7. Wear a medical identification bracelet, necklace, or a medical ID tag that identifies you as someone with diabetes in case of emergency, and carry a cell phone with you in case you need to call someone for assistance.
  8. Activities should be energizing but not overly difficult. Use the “talk test” to make sure you are not pushing yourself too hard. If you become short of breath and you can’t talk, then slow down. This is most important when you are just starting to increase the activity in your routine. As you become fit, you’ll be able to exercise at a higher intensity and chat with others while you do it.
  9. Take care of your feet by wearing shoes and clean socks that fit you well.
  10. You should also check inside your shoes before wearing them. Socks that are made out of a material that reduces friction and pulls moisture away from your skin can also help protect your feet.
  11. Carefully inspect your feet before and after activity for blisters, redness, or other signs of irritation. Talk to your doctor if you have a foot injury or a non-healing blister, cut, or sore.
  12. Stop doing an activity if you feel any pain, shortness of breath, or light-headedness. Talk to your doctor about any unusual symptoms that you experience.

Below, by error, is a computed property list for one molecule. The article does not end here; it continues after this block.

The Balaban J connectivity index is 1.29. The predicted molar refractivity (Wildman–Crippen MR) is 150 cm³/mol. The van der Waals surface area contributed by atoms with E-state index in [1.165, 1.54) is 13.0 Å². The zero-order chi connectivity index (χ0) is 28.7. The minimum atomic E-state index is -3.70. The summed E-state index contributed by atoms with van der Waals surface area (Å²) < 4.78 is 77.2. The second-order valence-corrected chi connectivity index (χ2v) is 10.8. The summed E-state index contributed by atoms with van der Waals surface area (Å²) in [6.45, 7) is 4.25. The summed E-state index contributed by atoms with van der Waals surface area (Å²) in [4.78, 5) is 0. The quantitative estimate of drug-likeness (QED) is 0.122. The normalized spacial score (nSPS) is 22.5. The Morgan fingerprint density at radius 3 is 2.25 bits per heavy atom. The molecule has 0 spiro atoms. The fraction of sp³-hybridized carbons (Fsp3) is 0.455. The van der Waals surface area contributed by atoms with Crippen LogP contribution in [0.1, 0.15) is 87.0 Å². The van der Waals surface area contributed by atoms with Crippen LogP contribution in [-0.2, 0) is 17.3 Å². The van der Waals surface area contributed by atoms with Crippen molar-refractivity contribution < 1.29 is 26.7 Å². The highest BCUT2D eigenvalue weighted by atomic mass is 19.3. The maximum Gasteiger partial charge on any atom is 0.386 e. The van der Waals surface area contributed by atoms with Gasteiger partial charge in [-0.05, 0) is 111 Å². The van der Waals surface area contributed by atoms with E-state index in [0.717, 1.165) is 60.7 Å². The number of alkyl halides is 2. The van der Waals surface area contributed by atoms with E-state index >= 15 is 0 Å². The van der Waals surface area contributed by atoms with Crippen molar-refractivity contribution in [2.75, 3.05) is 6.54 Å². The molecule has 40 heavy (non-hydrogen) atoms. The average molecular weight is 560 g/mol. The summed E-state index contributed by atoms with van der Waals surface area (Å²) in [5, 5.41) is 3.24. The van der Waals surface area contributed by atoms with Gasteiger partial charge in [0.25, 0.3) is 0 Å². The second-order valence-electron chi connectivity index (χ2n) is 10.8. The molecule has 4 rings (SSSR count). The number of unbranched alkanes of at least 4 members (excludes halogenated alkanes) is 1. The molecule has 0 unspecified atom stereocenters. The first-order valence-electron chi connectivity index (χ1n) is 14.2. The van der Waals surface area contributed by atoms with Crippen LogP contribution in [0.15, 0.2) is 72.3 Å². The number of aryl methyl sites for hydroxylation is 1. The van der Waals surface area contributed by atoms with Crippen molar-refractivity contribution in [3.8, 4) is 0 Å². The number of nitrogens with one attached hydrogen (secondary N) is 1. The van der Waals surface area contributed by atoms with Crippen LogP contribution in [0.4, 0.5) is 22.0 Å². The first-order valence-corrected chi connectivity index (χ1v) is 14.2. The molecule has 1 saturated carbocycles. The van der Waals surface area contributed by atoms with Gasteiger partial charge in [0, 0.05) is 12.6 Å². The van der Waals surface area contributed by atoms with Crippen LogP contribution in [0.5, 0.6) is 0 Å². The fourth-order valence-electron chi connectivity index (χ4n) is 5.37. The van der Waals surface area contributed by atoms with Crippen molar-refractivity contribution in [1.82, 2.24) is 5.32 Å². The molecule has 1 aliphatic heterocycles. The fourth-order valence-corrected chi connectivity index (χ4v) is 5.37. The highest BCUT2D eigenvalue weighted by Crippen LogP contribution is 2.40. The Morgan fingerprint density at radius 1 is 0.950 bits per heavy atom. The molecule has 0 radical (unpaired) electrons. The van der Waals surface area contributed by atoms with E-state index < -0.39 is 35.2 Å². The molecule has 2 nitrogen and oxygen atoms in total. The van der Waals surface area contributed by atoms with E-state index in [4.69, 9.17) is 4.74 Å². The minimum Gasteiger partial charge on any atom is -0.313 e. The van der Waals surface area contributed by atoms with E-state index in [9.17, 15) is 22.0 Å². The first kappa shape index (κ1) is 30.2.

Worst Case Scenario: Diabetic Coma

Diabetic coma is an emergency. You cannot be prepared in advance. If you have the feeling of an extreme high or low blood sugar you should call your local emergency number. You need to ensure help before you pass out.

If there is a person with you instruct him/her about it. If this person is familiar with diabetes care he/she should:

  1. Test your blood sugar.
  2. If the blood sugar level is lower than 70 mg/dL (3.9 mmol/L), administer an injection of glucagon. If glucagon isn’t available, rub glucose gel, honey or non-sugar-free syrup on the inside of the unconscious person’s cheek. No insulin should be given!
  3. If the blood sugar level is above 70 mg/dL, wait for medical help to arrive. Don’t give sugar to someone whose blood sugar isn’t low.

Let the emergency care team know about the diabetes and what steps have been taken, if any.

Low blood sugar

Check your blood sugar level regularly, and watch for signs and symptoms of low blood sugar (shakiness, nervousness or anxiety, sweating chills and clamminess, irritability or impatience, confusion, rapid heartbeat, dizziness, hunger and nausea, sleepiness, blurred vision, tingling or numbness in the lips or tongue, headaches, weakness or fatigue, anger or sadness, lack of coordination, nightmares or crying out during sleep, seizures, unconsciousness).